Israeli energy stocks plunge after Egyptian gas find
Analysts fear that share prices of the Tamar and Leviathan partners could fall further.
Share prices on the Tel Aviv Stock Exchange (TASE) of the Tamar and Leviathan partners were down sharply in afternoon trading, after yesterday's announcement by Italian energy giant Eni that it had found the largest-ever natural gas field in the Mediterranean off the coast of Egypt.
Delek Group Ltd. (TASE: ) is down 11% and its energy exploration and production units Avner Oil and Gas LP (TASE: ) and Delek Drilling Limited Partnership (TASE: ) are down 8.9% and 9.75% respectively. Their partner in Leviathan, Ratio Oil Exploration (1992) LP (TASE:) is down 18.26% and their partner in Tamar, Isramco Ltd. (Nasdaq: ; TASE: ) is down 6.73%.
Leumi Capital Market energy market senior analyst Ella Fried warned that the shares could fall further. She said, 'We are estimating the minimum price in a negative scenario, that is to say losing the BG terminal as follows: Avner NIS 2.40, Delek Drilling NIS 12.84 and Ratio NIS 0.22. This is based on a value of about NIS 3 billion for Leviathan less royalties."
However, according to Fried a more likely scenario with a 60% probability of being realized, reflects an upside of about 15% for the Delek Group partnerships.
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She said, "We recommend underweight for Ratio because of the risk of its pure exposure to Leviathan. Isramco is the only company in the gas sector that will not be harmed because the chances of the UFG (Union Fenosa Group) contract for the short term will virtually not be hit."
Fried added that the problem with the Egyptian find is that it increases uncertainty about the future development of Leviathan. The Egyptian Zohr field contains an estimated 30 trillion cubic feet (TCF) and it joins a range of Egyptian gas reserves, some of which are held by foreign companies - including BG that meanwhile are not developing them because of the country's failed gas policies and low prices.
In the wake of the comments by the Eni CEO who promised that the Egyptian gas field's development will only take a couple of years and that "it's possible to rapidly get it to market" (because of its proximity to the BG LNG terminal in the region), Fried said that , "A potential customer for Leviathan is the LNG terminal owned by BG, which is a candidate to buy 7.5 BCM of natural gas annually from Leviathan. At the start of the year BG was acquired by the oil giant Shell and we estimated that probability of the deal going ahead at 60%-65% before the new Egyptian discovery."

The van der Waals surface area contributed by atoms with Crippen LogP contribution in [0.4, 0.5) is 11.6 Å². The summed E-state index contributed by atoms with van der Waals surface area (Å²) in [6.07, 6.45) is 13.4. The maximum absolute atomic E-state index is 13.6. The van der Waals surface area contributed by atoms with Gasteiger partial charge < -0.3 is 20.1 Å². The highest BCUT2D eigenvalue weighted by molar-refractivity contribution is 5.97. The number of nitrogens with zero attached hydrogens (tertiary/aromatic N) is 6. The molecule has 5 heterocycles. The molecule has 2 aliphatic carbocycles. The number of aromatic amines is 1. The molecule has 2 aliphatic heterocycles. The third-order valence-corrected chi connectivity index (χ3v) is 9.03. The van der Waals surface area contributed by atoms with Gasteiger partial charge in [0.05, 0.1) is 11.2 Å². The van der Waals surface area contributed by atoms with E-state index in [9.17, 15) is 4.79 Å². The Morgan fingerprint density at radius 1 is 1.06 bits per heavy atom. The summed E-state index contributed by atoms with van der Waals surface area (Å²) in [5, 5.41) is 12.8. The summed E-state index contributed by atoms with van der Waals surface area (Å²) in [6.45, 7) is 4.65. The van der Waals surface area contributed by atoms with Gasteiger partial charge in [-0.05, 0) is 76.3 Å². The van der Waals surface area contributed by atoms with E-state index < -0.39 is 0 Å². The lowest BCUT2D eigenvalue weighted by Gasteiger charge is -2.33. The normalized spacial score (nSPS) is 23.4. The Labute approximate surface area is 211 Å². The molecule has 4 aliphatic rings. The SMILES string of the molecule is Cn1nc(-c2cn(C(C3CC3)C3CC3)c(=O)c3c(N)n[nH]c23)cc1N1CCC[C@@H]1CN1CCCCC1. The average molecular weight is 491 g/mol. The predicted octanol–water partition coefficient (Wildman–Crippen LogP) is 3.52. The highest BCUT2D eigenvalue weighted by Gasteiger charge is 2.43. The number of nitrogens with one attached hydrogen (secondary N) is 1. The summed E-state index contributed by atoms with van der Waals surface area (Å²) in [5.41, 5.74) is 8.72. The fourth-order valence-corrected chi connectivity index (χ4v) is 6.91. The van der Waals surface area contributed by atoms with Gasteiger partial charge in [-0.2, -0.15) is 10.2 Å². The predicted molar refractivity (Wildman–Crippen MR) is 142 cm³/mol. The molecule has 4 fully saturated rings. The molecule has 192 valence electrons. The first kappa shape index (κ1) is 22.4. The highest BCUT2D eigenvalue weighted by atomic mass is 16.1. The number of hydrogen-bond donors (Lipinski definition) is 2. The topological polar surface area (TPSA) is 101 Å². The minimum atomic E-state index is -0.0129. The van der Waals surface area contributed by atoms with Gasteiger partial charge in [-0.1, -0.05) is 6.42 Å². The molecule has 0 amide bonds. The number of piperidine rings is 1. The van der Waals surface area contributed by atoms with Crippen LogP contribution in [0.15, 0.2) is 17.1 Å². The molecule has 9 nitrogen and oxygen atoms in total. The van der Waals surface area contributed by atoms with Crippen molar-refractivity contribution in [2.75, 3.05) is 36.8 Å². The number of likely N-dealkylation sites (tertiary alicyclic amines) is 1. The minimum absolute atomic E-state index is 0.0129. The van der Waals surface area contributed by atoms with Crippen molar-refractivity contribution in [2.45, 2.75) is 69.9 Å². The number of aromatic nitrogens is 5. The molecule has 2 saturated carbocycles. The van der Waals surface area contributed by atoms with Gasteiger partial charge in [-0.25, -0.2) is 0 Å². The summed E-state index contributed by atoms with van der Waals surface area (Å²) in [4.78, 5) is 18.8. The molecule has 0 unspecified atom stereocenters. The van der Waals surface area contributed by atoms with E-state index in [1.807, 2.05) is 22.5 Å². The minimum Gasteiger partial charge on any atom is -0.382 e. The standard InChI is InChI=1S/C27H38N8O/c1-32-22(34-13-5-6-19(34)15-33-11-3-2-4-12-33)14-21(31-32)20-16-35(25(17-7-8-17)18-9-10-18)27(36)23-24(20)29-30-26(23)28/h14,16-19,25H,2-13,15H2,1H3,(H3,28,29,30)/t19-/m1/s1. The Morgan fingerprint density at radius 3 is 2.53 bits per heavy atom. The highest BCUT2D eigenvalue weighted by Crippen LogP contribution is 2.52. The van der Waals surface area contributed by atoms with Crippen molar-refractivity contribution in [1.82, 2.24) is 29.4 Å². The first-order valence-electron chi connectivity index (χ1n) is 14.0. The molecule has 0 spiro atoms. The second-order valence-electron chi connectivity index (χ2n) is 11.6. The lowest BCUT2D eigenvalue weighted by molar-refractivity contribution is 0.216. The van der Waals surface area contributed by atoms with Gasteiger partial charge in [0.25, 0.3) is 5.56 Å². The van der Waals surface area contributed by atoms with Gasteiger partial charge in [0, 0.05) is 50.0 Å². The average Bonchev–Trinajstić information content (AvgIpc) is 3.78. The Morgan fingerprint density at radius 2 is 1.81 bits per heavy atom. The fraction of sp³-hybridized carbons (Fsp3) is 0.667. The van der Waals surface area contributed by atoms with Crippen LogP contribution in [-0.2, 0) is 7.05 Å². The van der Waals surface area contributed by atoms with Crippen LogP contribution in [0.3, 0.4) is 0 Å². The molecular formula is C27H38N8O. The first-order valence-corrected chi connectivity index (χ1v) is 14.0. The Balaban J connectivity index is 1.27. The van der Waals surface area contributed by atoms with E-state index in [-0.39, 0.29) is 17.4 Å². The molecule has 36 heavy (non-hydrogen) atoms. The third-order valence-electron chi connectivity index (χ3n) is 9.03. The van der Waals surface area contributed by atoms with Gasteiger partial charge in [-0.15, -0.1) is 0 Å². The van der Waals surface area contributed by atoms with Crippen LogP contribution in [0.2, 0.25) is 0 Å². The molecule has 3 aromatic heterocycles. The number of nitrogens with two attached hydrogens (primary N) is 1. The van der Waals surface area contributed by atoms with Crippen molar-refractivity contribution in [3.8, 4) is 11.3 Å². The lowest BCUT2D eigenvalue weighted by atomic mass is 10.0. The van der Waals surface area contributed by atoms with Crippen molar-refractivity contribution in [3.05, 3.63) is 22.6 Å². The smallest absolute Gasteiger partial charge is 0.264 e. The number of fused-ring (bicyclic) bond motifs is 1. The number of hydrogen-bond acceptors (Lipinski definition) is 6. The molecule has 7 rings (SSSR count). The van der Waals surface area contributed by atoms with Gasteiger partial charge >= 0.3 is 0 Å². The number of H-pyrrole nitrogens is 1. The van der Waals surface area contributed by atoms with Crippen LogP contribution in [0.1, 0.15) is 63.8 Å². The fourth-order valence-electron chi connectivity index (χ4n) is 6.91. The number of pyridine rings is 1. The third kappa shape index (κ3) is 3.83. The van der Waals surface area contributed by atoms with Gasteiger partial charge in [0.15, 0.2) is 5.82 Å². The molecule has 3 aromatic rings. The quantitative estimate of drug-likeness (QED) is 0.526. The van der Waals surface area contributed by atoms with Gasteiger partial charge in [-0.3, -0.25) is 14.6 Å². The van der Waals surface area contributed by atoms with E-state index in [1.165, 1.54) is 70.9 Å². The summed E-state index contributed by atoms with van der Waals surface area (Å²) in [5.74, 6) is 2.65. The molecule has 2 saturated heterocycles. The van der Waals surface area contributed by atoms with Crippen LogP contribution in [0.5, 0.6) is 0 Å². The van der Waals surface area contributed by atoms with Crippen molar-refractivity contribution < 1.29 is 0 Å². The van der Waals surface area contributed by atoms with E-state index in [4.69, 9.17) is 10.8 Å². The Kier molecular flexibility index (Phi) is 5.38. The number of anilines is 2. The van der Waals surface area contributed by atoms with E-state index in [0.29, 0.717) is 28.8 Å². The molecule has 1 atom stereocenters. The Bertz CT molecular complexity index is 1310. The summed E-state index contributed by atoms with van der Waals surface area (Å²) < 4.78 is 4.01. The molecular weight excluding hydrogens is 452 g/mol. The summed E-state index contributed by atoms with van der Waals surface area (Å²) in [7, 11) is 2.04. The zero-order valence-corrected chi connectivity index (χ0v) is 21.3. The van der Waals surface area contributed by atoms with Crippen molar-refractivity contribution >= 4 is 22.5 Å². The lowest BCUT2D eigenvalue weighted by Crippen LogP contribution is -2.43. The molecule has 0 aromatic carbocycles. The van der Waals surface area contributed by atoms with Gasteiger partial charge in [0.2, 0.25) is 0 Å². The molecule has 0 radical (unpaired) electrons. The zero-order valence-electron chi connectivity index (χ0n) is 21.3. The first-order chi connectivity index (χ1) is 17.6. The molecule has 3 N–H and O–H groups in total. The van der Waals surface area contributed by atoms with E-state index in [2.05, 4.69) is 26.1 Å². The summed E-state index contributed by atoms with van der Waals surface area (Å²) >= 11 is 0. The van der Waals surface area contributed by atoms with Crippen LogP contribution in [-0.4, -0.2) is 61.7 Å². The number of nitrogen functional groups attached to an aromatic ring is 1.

"Most of the risk falls on the Leviathan field at this stage despite the huge potential that it contains. In our estimation, despite the expected improvements in the gas agreement being formulated, a delay in developing Leviathan in relation to the original development plan is almost unavoidable due to the difficulty in financing projects based on transportation in the business environment.
Meitav DS senior energy analyst Eran Unger fears that Tamar may also be hit by the Egyptian gas discovery. He said, "Exports from Tamar are at risk because it will require an investment of over $1 billion by UFG and it may well be that in the short period of time required to develop the Egyptian field, they will prefer to wait with the investment and the imports. By the way, Eni is a partner in the installation so that an export contract with UFG will be the clearest indicator of the situation of the Egyptian field."
Unger believes that no contract will be signed with Egypt and Leviathan will be left with two "small customers" Israel and Jordan. "In such a situation the development will be smaller, cheaper and the amounts sold will be smaller and at a lower price. Because of this and more, the development might be delayed one year at least, following work on new development plans for the field."